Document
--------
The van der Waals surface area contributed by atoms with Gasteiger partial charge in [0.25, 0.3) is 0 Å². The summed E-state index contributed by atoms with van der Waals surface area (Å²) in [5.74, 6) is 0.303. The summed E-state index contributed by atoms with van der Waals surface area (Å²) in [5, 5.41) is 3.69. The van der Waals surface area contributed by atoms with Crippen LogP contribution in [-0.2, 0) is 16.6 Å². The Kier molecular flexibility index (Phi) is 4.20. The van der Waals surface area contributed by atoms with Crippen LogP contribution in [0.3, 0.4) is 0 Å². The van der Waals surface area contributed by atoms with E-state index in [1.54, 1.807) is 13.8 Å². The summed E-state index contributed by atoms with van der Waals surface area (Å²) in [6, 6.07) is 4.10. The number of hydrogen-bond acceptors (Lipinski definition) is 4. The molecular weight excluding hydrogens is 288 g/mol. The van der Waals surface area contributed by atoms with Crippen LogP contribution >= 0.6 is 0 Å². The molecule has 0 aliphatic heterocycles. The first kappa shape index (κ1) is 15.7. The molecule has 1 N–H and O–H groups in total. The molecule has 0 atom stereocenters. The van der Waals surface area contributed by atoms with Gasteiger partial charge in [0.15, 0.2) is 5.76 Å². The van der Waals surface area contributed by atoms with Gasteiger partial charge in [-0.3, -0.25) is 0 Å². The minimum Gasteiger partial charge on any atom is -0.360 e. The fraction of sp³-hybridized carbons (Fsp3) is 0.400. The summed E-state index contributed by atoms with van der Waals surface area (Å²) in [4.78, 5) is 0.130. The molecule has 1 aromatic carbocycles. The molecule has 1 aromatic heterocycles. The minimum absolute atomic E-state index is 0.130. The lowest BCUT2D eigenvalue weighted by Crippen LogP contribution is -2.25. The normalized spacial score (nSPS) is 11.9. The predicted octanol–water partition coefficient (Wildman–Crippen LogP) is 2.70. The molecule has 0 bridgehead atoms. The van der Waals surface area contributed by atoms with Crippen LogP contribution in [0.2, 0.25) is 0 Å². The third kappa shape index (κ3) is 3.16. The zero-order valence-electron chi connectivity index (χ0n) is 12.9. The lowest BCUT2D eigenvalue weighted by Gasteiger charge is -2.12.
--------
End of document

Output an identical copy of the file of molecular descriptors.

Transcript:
The van der Waals surface area contributed by atoms with Gasteiger partial charge in [0.25, 0.3) is 0 Å². The summed E-state index contributed by atoms with van der Waals surface area (Å²) in [5.74, 6) is 0.303. The summed E-state index contributed by atoms with van der Waals surface area (Å²) in [5, 5.41) is 3.69. The van der Waals surface area contributed by atoms with Crippen LogP contribution in [-0.2, 0) is 16.6 Å². The Kier molecular flexibility index (Phi) is 4.20. The van der Waals surface area contributed by atoms with Crippen LogP contribution in [0.3, 0.4) is 0 Å². The van der Waals surface area contributed by atoms with E-state index in [1.54, 1.807) is 13.8 Å². The summed E-state index contributed by atoms with van der Waals surface area (Å²) in [6, 6.07) is 4.10. The number of hydrogen-bond acceptors (Lipinski definition) is 4. The molecular weight excluding hydrogens is 288 g/mol. The van der Waals surface area contributed by atoms with Crippen LogP contribution >= 0.6 is 0 Å². The molecule has 0 aliphatic heterocycles. The first kappa shape index (κ1) is 15.7. The molecule has 1 N–H and O–H groups in total. The molecule has 0 atom stereocenters. The van der Waals surface area contributed by atoms with Gasteiger partial charge in [0.15, 0.2) is 5.76 Å². The van der Waals surface area contributed by atoms with Gasteiger partial charge in [-0.3, -0.25) is 0 Å². The minimum Gasteiger partial charge on any atom is -0.360 e. The fraction of sp³-hybridized carbons (Fsp3) is 0.400. The summed E-state index contributed by atoms with van der Waals surface area (Å²) in [4.78, 5) is 0.130. The molecule has 1 aromatic carbocycles. The molecule has 1 aromatic heterocycles. The minimum absolute atomic E-state index is 0.130. The lowest BCUT2D eigenvalue weighted by Crippen LogP contribution is -2.25. The normalized spacial score (nSPS) is 11.9. The predicted octanol–water partition coefficient (Wildman–Crippen LogP) is 2.70. The molecule has 0 bridgehead atoms. The van der Waals surface area contributed by atoms with Crippen LogP contribution in [0.2, 0.25) is 0 Å². The third kappa shape index (κ3) is 3.16. The zero-order valence-electron chi connectivity index (χ0n) is 12.9. The lowest BCUT2D eigenvalue weighted by Gasteiger charge is -2.12.